Therefore, since dfw ^aLu., the expression which provides an upper bound on the
scattering length becomes

A ± A t " / \ l u t dr + I^ ( / U elt^ S*> 2 « ( 2 - 9 >

We have then succeeded in our purpose in that we have obtained a bound which
does not require a knowledge of the exact bound state function nor of its
energy, and which has at the same time avoided the use of the rigorous but
often very crude Schwarz inequality. (In the case where the scatterer is a
compound system, the ground state wave function of the scatterer must still

- 10 -


be known exactly in order to obtain a rigorous bound. ) Note that the
earlier results, Eqs. (2. 5) and (2.6), may be considered as special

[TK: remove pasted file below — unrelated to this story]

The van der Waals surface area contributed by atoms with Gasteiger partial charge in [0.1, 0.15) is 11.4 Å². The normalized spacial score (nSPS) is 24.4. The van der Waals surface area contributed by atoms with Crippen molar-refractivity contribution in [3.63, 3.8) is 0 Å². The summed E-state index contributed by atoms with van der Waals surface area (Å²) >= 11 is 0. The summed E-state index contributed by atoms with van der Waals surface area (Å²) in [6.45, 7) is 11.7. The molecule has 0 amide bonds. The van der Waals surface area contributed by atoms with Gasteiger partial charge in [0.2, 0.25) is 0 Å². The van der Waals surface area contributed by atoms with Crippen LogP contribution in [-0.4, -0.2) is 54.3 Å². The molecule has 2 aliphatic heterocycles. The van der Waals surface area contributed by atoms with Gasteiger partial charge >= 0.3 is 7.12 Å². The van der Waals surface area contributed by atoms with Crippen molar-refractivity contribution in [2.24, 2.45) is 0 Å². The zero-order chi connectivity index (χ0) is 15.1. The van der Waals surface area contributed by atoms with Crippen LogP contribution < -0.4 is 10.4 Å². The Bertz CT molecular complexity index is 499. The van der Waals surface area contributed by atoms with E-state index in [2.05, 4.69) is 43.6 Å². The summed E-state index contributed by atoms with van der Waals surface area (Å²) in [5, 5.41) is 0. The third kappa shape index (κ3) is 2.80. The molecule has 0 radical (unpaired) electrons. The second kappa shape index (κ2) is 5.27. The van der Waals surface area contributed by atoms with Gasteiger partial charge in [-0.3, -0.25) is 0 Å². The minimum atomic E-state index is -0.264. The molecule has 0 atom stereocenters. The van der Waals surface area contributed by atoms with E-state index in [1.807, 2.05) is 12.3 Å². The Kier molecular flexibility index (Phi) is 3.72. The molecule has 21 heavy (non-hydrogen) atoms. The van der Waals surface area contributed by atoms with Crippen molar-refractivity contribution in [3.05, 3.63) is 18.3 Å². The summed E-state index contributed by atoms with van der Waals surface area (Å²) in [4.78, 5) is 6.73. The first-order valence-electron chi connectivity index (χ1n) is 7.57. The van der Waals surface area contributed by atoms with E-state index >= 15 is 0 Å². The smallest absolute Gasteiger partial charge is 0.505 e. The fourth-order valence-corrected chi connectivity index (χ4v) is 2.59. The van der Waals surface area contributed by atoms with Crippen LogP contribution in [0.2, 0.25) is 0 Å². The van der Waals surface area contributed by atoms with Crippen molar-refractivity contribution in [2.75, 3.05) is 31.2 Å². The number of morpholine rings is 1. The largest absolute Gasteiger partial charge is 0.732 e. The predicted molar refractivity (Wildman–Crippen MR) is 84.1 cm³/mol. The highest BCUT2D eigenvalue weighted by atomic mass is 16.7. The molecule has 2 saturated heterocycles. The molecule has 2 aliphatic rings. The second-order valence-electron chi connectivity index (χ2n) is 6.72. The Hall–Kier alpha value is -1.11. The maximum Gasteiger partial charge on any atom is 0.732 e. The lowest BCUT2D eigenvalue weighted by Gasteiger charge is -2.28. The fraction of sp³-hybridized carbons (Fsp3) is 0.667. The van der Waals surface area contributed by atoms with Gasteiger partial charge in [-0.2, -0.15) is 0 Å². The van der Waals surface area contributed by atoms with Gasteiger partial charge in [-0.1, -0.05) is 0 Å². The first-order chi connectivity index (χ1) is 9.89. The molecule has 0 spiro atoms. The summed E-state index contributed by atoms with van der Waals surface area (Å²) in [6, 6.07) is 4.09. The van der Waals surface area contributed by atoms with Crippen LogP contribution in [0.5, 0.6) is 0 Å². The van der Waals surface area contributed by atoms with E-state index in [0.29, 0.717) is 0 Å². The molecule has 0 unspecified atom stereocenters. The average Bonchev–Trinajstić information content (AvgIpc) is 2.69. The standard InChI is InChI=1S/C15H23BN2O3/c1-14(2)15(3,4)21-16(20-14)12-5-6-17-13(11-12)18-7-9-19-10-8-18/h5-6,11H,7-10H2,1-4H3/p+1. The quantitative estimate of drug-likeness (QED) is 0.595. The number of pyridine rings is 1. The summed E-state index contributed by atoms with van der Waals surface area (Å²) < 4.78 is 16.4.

cases of Eq. (2.9); the choice u ,. » u . in Eq. (2.9) yields Eq. (2.5), and
the use of the Schwarz inequality in the last integral of Eq. (2.9) leads
back to Eq. (2.6). It is of course clear that for a given form of the trial
functions u. and u ,. the optimum choice of the variational parameters is
such as to minimize the right hand side of Eq. (2.9), subject to the
requirement that j u -, + X u -. + dr > 0. .

For the case of arbitrary values of the orbital angular momentum, L, the
inequality which corresponds to that given in Eq. (2.9) has the same form as
the result for L ■ 0. We merely replace A (with a similar replacement of A . )
by Aj., defined in terms of the phase shift 17 . as

A^ - - [lx3x...x(2L+l)] 2 (tan^ L /k 2L+1 ) kii0 .

Further, the trial function, u, . (r), satisfies the boundary conditions

u Lt (0) - ,